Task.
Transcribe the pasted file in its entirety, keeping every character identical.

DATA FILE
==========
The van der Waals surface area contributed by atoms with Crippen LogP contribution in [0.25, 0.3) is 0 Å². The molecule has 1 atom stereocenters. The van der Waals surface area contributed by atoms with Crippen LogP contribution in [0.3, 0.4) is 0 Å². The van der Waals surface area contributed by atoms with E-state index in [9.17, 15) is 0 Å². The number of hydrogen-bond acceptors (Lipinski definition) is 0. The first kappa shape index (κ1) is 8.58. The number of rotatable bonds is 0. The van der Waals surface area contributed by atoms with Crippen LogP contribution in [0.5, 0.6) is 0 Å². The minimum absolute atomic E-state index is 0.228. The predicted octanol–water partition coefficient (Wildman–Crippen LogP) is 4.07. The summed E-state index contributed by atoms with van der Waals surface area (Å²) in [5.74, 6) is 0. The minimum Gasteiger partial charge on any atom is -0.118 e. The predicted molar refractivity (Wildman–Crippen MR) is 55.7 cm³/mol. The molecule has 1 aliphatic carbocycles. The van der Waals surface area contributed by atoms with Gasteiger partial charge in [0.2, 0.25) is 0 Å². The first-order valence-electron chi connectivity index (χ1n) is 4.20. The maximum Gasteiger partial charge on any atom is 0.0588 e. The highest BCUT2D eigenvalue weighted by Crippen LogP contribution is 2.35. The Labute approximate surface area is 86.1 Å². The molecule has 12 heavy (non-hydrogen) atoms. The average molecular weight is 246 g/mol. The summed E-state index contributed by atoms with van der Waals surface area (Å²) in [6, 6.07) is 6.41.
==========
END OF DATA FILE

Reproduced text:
The van der Waals surface area contributed by atoms with Crippen LogP contribution in [0.25, 0.3) is 0 Å². The molecule has 1 atom stereocenters. The van der Waals surface area contributed by atoms with Crippen LogP contribution in [0.3, 0.4) is 0 Å². The van der Waals surface area contributed by atoms with E-state index in [9.17, 15) is 0 Å². The number of hydrogen-bond acceptors (Lipinski definition) is 0. The first kappa shape index (κ1) is 8.58. The number of rotatable bonds is 0. The van der Waals surface area contributed by atoms with Crippen LogP contribution in [0.5, 0.6) is 0 Å². The minimum absolute atomic E-state index is 0.228. The predicted octanol–water partition coefficient (Wildman–Crippen LogP) is 4.07. The summed E-state index contributed by atoms with van der Waals surface area (Å²) in [5.74, 6) is 0. The minimum Gasteiger partial charge on any atom is -0.118 e. The predicted molar refractivity (Wildman–Crippen MR) is 55.7 cm³/mol. The molecule has 1 aliphatic carbocycles. The van der Waals surface area contributed by atoms with Gasteiger partial charge in [0.2, 0.25) is 0 Å². The first-order valence-electron chi connectivity index (χ1n) is 4.20. The maximum Gasteiger partial charge on any atom is 0.0588 e. The highest BCUT2D eigenvalue weighted by Crippen LogP contribution is 2.35. The Labute approximate surface area is 86.1 Å². The molecule has 12 heavy (non-hydrogen) atoms. The average molecular weight is 246 g/mol. The summed E-state index contributed by atoms with van der Waals surface area (Å²) in [6, 6.07) is 6.41.